New algorithms speed time to review collapsed lungs

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The Food and Drug Administration has granted 510(k) clearance for radiology technology that serves as a collection of artificial intelligence algorithms embedded on a mobile X-ray device.

Built in collaboration with UC San Francisco and using a platform from GE Healthcare, the AI algorithms help reduce turnaround times for radiologists in reviewing a suspected pneumothorax, which is a type of collapsed lung.

The goal is to get reviews much quicker to radiologists because presently, a prioritized “STAT” X-ray can be sitting for as long as eight hours for a review. But when a patient is scanned on a device with the package of algorithms, called Critical Care Suite, the system automatically analyzes the images by simultaneously searching for a pneumothorax.

If a pneumothorax is suspected an alert and the original chest X-ray is send directly to the radiologist’s picture archiving and communications systems, known as PACS. “X-ray—the world’s oldest form of medical imaging, just got a whole lot smarter,” says Kieran Murphy, President and CEO at GE Healthcare.

“Clinicians are always looking for clinically proven methods to increase outcomes and improve the patient experience,” adds Rachael Callcut, MD, an associate professor of surgery at UCSF, who helped develop Critical Care Suite. “When a patient X-ray is taken, the minutes and hours it takes to process and interpret the image can impact the outcome in either direction,” she adds. “AI gives an opportunity to speed up diagnosis and change how we care for patients, which could save lives and improve outcomes.”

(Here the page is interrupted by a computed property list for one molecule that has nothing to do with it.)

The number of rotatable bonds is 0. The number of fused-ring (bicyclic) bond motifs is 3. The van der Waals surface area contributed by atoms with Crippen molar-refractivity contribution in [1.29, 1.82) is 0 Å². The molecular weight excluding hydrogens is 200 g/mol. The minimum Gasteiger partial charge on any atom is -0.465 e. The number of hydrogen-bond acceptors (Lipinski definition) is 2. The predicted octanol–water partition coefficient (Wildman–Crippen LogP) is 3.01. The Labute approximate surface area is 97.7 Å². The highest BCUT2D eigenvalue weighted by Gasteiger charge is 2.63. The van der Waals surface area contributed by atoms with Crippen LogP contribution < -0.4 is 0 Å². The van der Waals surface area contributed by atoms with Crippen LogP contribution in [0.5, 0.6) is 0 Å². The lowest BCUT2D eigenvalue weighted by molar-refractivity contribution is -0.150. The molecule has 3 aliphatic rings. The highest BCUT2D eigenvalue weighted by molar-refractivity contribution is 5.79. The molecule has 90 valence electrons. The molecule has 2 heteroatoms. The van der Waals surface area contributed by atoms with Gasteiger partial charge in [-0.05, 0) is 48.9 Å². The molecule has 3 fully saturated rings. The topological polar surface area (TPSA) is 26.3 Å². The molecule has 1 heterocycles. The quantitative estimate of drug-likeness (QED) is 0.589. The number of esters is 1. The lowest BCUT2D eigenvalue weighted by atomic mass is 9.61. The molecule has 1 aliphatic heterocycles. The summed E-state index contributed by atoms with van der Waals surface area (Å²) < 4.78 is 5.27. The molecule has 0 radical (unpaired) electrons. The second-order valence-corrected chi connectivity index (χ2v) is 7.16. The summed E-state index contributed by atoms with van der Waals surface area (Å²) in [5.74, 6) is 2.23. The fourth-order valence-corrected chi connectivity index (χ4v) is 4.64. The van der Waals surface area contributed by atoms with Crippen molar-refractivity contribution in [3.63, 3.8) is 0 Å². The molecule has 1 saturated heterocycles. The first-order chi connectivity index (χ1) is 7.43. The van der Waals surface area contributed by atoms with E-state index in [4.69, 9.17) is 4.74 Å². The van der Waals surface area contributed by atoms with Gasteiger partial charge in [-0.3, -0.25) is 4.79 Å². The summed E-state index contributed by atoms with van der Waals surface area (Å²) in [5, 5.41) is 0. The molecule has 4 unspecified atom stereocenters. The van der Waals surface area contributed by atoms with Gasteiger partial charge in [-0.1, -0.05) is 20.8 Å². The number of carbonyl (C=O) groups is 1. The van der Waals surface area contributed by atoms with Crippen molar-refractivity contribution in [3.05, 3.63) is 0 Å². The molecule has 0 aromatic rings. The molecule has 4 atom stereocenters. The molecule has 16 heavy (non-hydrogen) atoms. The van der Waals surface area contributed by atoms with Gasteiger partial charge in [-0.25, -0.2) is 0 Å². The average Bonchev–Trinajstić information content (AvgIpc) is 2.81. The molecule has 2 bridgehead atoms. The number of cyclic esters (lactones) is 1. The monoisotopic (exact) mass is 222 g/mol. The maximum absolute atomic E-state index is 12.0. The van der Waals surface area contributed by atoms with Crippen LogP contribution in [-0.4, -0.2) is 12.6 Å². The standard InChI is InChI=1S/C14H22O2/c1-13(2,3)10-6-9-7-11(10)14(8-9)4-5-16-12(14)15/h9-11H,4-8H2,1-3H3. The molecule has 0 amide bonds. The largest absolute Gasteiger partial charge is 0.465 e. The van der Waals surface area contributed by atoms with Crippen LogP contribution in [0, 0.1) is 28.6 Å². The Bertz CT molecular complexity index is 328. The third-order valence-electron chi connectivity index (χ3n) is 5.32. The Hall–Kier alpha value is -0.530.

For critical findings, the algorithms ensure AI results are generated within seconds of image acquisition without depending on connectivity or transfer speeds to produce AI results. The results then are sent to the radiologist at the same time that the device sends the original image, ensuring no additional processing delay.

Jie Xue, President and CEO at the X-ray division of GE, says the embedded AI algorithms offer hospitals the opportunity to try AI without making investments in additional IT infrastructure, security assessments or cybersecurity precautions for routing offsite.

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